Trapped by The Mouse
“Keep up, New York.” Valen called back to me.
I shook my head. He was way down the path in front of me. I ran to catch up again, all the while thinking one thing…I don’t want to be my mother.
I felt tears creeping up on me because, if I’m totally honest, looking around at all the normal people here, all I could think was, what a snob I am.
I followed Valen to a T-stop on the path. Our path ended and a new path ran perpendicular to it. There were several shops, restaurants, and a few vendors with carts full of paraphernalia.
There seemed to be no rhyme or reason to this place.
Let me be clear, this Disney Springs, it’s not a bad place. In all honesty, there was very clearly a lot of money invested here. I can only imagine they were making some play on the wealthy. An attempt to make regular people feel they’d stepped into a fancier world? Or maybe it was for people like me. Here, don’t take yourself so seriously, you’re on vacation?
I guess if you came here on vacation, there could be an appeal to the mockery. We do like to laugh at ourselves if it can be done while still keeping our superiority.
Not as much as we enjoy laughing at other people, but still. Maybe these Disney people were geniuses and I just didn’t realize it.
“Look, I won’t be more than an hour.” Valen reached in his pocket and pulled out his wallet.
His voice startled me.
I was looking around like a five-year-old lost in Times Square, a little in awe, a lot terrified.
“Take this and go get some lunch. Given your day, I’m guessing you haven’t eaten. You’ll feel better.” He smiled and pushed three twenties into my hand.
“I have money.” I tried to push it back at him.
“You need whatever you have.” He pushed back at me.
Truthfully, it was sixty bucks, I don’t even know what to do with that little. I imagine to him, though, that it was a great sum and I was touched by his generosity.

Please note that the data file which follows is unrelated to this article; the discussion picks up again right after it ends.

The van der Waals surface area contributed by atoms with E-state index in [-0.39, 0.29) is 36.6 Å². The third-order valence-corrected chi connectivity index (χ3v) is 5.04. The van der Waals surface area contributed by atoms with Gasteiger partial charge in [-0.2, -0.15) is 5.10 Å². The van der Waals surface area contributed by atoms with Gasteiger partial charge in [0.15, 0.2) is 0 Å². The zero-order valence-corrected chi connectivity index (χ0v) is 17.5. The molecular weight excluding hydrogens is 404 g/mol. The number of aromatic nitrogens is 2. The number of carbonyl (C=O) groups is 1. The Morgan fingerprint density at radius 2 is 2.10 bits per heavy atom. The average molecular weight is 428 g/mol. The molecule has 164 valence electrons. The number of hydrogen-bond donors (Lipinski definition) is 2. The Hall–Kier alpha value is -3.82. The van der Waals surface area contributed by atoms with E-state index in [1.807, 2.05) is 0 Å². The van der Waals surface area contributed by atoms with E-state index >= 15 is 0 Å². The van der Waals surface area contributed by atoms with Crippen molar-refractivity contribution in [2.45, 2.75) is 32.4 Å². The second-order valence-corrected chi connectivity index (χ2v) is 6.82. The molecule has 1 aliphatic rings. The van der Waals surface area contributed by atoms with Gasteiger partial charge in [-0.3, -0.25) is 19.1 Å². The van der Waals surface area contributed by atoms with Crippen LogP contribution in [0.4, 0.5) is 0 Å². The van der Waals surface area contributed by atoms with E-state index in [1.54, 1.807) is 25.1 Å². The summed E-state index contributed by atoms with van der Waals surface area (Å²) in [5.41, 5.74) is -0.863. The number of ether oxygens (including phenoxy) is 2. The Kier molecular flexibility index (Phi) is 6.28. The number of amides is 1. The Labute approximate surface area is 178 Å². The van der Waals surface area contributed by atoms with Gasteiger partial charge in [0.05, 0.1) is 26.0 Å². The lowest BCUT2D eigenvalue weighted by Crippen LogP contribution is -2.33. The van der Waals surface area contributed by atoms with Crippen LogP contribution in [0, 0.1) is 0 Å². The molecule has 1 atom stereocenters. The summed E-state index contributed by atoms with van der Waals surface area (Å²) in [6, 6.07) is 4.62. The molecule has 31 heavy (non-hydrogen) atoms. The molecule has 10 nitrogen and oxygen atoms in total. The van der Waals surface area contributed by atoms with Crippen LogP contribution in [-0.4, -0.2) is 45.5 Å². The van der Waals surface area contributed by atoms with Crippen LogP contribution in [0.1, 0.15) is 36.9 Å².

“Fine.” I exhaled and took his money.
How the mighty have fallen.
If anyone I knew could see me right now, I’d die. I’d be a laughingstock. The subject of pity and ridicule for years to come.
“The Hangar Bar, here—” He pointed at the establishment we were standing in front of. “—has some food, but mostly drinks. Down that way, there’s a steak house and a pizza place. Try to relax. Get a drink, shake off the day. I won’t be more than an hour, but I’ll come back here.” He pointed behind him to a concrete auditorium of sorts. “Waterview Park. If you get lost, just ask security how to get back to it. Take however long you need, I’ll wait here.”
He looked at me so intently I felt tears surfacing again.
“I won’t leave you.” He put his hands on each of my shoulders and looked me straight in the eye.
How could he even know those were the words I needed to hear most?
“I feel so dumb.” A tear breached the barrier.
“Don’t. You’re the bravest person here. I’d bet money on it. Let me go do this meeting, then we’ll get you to your friend’s place. A good meal and some sleep and you’ll find your equilibrium. I promise.” He drew me into a full hug, renewing my strength.
It was all I could do to keep from completely falling apart in his arms. It was the safest I’d ever felt in my life. It was the first time I remember not feeling alone since my dad left. But it didn’t last long enough.
“Hey, Valen!” A voice came across the courtyard and Valen released me.
He looked over and waved at a woman in some sort of costume, just walking by.
He looked back at me like a father sending his kid off to the first day of school.
“You’ll be okay. Waterview Park.” He pointed again.
I took a step back and drew a deep breath.
“I’m fine.” I found the ability to smile like I really was.